King tides and storm surge give us a glimpse into the future
By Charlotte Stevenson, USC Sea Grant
Climate change? How about climate changed. There is no need to argue over models anymore. You can see the future right in front of you today. Storm frequency has increased. Droughts are more severe. Shellfish growers see thinner shells due to ocean acidification. The Great Barrier Reef is dying. Some crops are failing. Other crops are thriving. In May 2014, the National Climate Assessment was published, documenting these and numerous other cases of climate change happening now.
Here in California, one effect of climate change—sea level rise—generates great concern for coastal cities. And the sea is already rising. NOAA reports a 0.04-0.1 inch rise in sea level over the last one hundred years, and a recent NOAA report on “nuisance flooding” shows increases of 300-900% on all three U.S. coastlines since 1960. br>
However, California residents are getting a real looking-glass view into the future by watching what happens during the annual king tides and storm surges. King tides are simply the highest tides of the year, occurring when there is an alignment of the gravitational pull between moon and sun. During these extreme high tide events, Californians get an idea of what future sea level may look like in their coastal communities. Instead of only relying on a computer model, Californians are watching in real-time where the rising tide goes.
USC Sea Grant has had the privilege to be part of several collaborative projects that are tracking, recording and analyzing these high tides events in order to predict future sea level rise. One such project—The California King Tides Initiative—is organized by a partnership among non-profit organizations and several state and federal agencies, including the San Francisco Bay National Estuarine Research Reserve and the Gulf of the Farallones National Marine Sanctuary. The project focuses on collecting public images of king tides taken with smart phones or cameras and creating a public database and historical record.
As the California King Tides Project Slogan reads—“snap the shore, see the future”—these temporary rises in sea level have already indicated to Californians where there may be permanent future problems, including: loss of beaches, loss of low lying wetland habitats, loss of agricultural lands near the shore, flooding and loss of vital public infrastructure (roads, wastewater treatment facilities, energy facilities, stormwater infrastructure, potable water systems, etc), damage to ports, and saltwater intrusion into valuable groundwater supplies. br>
FEMA (Federal Emergency Management Agency) plans to use these images as part of the data gathered for a Beach Profile Data Collection project, which will document beach change and high water marks for extreme events in 2014 and 2015. USC Sea Grant will help to coordinate the data collection and provide outreach to constituents on project results. Through AdaptLA—a USC Sea Grant-led project that provides scientific, technical assistance and adaptation planning capacity-building to L.A. regional coastal communities—coastal municipal leaders will participate in a pilot project to use these images to ground truth sea level rise models under development.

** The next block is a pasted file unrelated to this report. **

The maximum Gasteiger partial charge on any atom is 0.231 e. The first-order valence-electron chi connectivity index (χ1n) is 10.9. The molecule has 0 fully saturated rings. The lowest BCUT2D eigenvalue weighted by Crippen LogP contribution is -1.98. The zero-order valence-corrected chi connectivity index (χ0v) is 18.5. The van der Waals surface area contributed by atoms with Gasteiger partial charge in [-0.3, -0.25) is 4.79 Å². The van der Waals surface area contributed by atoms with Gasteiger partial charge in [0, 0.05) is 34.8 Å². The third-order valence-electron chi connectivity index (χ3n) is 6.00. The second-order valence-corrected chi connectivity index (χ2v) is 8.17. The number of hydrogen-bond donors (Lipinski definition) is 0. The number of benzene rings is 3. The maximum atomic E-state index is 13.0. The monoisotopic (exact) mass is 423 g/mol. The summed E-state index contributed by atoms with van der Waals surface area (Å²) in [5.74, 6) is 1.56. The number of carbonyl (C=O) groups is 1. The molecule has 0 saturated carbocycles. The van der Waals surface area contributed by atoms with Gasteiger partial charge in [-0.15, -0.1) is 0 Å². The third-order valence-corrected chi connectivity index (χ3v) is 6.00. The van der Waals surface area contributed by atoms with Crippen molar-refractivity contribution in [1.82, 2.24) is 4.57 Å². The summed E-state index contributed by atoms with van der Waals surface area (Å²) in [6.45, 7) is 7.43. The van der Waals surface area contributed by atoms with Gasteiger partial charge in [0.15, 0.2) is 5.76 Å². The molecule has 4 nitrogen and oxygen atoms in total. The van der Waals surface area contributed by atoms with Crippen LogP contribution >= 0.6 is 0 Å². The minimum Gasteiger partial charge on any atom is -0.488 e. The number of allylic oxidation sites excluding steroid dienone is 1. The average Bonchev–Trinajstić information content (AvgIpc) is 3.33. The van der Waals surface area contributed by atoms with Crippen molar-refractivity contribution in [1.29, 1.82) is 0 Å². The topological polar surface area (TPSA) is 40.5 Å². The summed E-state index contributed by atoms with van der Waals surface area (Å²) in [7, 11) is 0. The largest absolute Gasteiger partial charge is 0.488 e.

One such model is the Coastal Storm Modeling System (CoSMoS), which is a numerical modeling system that will project coastal flooding and erosion driven by climate change, not only from sea level rise but also from future storms, throughout the Southern California Bight. USC Sea Grant will lead outreach, communication, and training throughout the Southern California region to ensure the model meets user needs and effectively supports policy and planning decisions and to ensure CoSMoS results and training will be free of charge. Local governments and communities will be able to use CoSMoS to support coastal hazard and sea level rise vulnerability assessments. The inclusion of current storm data is unique and important because, like the waves from Hurricane Marie that arrived in Southern California in late August 2014, storm surge gives a glimpse into the vulnerability of coastal infrastructure and ability of the coast to deal with large volumes of flooding water.
Just as it is necessary to educate the public and decision-makers about these impacts, it is also necessary to educate teachers and our children about sea level rise, storms and tides. USC Sea Grant has helped to develop a pilot curriculum that is currently being tested by teachers throughout California. Students learn about climate change induced sea level rise, its potential impacts on the coastline, and how they can become leaders in citizen-science-based projects like the California King Tides Projects. While we already experience climate change impacts today, these students represent the generation that will face the full impacts of climate change-induced sea level rise, so there is no better group of people to learn lessons from today’s rising tides in order to adapt for the future.
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